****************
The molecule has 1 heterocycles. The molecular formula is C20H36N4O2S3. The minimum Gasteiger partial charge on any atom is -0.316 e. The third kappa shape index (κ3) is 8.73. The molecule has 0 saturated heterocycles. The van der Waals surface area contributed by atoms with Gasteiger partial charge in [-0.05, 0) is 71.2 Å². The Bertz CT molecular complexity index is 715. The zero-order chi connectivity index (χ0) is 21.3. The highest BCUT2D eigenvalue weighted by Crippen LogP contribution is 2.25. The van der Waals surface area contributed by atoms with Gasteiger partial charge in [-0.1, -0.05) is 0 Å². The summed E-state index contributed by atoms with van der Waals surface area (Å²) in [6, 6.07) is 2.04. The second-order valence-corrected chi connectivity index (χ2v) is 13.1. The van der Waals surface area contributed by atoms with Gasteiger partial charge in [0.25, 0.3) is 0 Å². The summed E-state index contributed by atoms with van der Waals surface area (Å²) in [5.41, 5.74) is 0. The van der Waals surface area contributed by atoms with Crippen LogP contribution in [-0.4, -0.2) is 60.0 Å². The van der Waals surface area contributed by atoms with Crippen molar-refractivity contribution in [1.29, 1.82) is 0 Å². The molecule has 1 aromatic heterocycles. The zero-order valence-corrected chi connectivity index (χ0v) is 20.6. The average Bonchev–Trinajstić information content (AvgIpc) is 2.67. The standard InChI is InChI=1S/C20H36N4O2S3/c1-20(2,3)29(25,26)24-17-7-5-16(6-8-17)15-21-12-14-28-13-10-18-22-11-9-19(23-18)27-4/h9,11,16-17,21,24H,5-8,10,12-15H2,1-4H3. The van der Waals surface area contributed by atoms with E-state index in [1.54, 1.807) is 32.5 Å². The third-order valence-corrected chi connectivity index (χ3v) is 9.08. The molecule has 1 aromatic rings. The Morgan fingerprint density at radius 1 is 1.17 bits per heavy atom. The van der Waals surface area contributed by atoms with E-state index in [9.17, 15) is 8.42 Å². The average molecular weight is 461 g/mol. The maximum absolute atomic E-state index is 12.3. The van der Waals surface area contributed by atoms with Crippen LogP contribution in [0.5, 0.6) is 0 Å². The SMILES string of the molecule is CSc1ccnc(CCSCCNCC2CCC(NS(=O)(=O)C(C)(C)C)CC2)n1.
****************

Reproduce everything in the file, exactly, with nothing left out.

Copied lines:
The molecule has 1 heterocycles. The molecular formula is C20H36N4O2S3. The minimum Gasteiger partial charge on any atom is -0.316 e. The third kappa shape index (κ3) is 8.73. The molecule has 0 saturated heterocycles. The van der Waals surface area contributed by atoms with Gasteiger partial charge in [-0.05, 0) is 71.2 Å². The Bertz CT molecular complexity index is 715. The zero-order chi connectivity index (χ0) is 21.3. The highest BCUT2D eigenvalue weighted by Crippen LogP contribution is 2.25. The van der Waals surface area contributed by atoms with Gasteiger partial charge in [-0.1, -0.05) is 0 Å². The summed E-state index contributed by atoms with van der Waals surface area (Å²) in [6, 6.07) is 2.04. The second-order valence-corrected chi connectivity index (χ2v) is 13.1. The van der Waals surface area contributed by atoms with Gasteiger partial charge in [0.25, 0.3) is 0 Å². The summed E-state index contributed by atoms with van der Waals surface area (Å²) in [5.41, 5.74) is 0. The van der Waals surface area contributed by atoms with Crippen LogP contribution in [-0.4, -0.2) is 60.0 Å². The van der Waals surface area contributed by atoms with Crippen molar-refractivity contribution in [1.29, 1.82) is 0 Å². The molecule has 1 aromatic heterocycles. The zero-order valence-corrected chi connectivity index (χ0v) is 20.6. The average Bonchev–Trinajstić information content (AvgIpc) is 2.67. The standard InChI is InChI=1S/C20H36N4O2S3/c1-20(2,3)29(25,26)24-17-7-5-16(6-8-17)15-21-12-14-28-13-10-18-22-11-9-19(23-18)27-4/h9,11,16-17,21,24H,5-8,10,12-15H2,1-4H3. The van der Waals surface area contributed by atoms with E-state index in [1.54, 1.807) is 32.5 Å². The third-order valence-corrected chi connectivity index (χ3v) is 9.08. The molecule has 1 aromatic rings. The Morgan fingerprint density at radius 1 is 1.17 bits per heavy atom. The van der Waals surface area contributed by atoms with E-state index in [9.17, 15) is 8.42 Å². The average molecular weight is 461 g/mol. The maximum absolute atomic E-state index is 12.3. The van der Waals surface area contributed by atoms with Crippen LogP contribution in [0.5, 0.6) is 0 Å². The SMILES string of the molecule is CSc1ccnc(CCSCCNCC2CCC(NS(=O)(=O)C(C)(C)C)CC2)n1.